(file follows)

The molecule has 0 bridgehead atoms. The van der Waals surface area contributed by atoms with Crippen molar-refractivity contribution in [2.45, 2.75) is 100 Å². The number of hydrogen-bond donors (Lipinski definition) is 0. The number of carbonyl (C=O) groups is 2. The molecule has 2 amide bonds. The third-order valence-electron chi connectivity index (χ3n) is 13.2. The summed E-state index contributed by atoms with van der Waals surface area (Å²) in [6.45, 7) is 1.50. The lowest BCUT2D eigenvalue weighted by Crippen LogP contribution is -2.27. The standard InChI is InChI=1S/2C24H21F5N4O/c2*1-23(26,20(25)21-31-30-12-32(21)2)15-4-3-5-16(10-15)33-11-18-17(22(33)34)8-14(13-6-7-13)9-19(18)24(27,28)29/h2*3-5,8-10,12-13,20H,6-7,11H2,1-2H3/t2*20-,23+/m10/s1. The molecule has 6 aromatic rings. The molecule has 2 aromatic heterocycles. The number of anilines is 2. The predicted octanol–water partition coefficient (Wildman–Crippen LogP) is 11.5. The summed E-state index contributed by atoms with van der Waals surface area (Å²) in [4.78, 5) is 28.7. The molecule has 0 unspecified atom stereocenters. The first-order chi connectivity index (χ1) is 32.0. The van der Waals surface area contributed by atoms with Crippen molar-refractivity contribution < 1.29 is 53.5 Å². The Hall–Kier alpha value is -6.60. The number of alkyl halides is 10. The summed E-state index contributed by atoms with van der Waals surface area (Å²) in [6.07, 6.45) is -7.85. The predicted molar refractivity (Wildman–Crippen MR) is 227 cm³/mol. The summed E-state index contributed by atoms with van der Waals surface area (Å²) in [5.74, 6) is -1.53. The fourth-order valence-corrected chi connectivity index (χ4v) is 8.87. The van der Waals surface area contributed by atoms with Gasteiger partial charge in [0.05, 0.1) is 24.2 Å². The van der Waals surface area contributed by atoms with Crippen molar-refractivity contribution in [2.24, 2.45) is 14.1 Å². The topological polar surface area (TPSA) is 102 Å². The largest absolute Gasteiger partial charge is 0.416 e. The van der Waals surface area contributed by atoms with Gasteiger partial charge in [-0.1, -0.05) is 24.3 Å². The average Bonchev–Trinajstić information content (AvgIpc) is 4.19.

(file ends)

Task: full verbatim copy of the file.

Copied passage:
The molecule has 0 bridgehead atoms. The van der Waals surface area contributed by atoms with Crippen molar-refractivity contribution in [2.45, 2.75) is 100 Å². The number of hydrogen-bond donors (Lipinski definition) is 0. The number of carbonyl (C=O) groups is 2. The molecule has 2 amide bonds. The third-order valence-electron chi connectivity index (χ3n) is 13.2. The summed E-state index contributed by atoms with van der Waals surface area (Å²) in [6.45, 7) is 1.50. The lowest BCUT2D eigenvalue weighted by Crippen LogP contribution is -2.27. The standard InChI is InChI=1S/2C24H21F5N4O/c2*1-23(26,20(25)21-31-30-12-32(21)2)15-4-3-5-16(10-15)33-11-18-17(22(33)34)8-14(13-6-7-13)9-19(18)24(27,28)29/h2*3-5,8-10,12-13,20H,6-7,11H2,1-2H3/t2*20-,23+/m10/s1. The molecule has 6 aromatic rings. The molecule has 2 aromatic heterocycles. The number of anilines is 2. The predicted octanol–water partition coefficient (Wildman–Crippen LogP) is 11.5. The summed E-state index contributed by atoms with van der Waals surface area (Å²) in [4.78, 5) is 28.7. The molecule has 0 unspecified atom stereocenters. The first-order chi connectivity index (χ1) is 32.0. The van der Waals surface area contributed by atoms with Crippen molar-refractivity contribution < 1.29 is 53.5 Å². The Hall–Kier alpha value is -6.60. The number of alkyl halides is 10. The summed E-state index contributed by atoms with van der Waals surface area (Å²) in [6.07, 6.45) is -7.85. The predicted molar refractivity (Wildman–Crippen MR) is 227 cm³/mol. The summed E-state index contributed by atoms with van der Waals surface area (Å²) in [5.74, 6) is -1.53. The fourth-order valence-corrected chi connectivity index (χ4v) is 8.87. The van der Waals surface area contributed by atoms with Gasteiger partial charge in [0.05, 0.1) is 24.2 Å². The van der Waals surface area contributed by atoms with Crippen molar-refractivity contribution in [2.24, 2.45) is 14.1 Å². The topological polar surface area (TPSA) is 102 Å². The largest absolute Gasteiger partial charge is 0.416 e. The van der Waals surface area contributed by atoms with Gasteiger partial charge in [-0.1, -0.05) is 24.3 Å². The average Bonchev–Trinajstić information content (AvgIpc) is 4.19.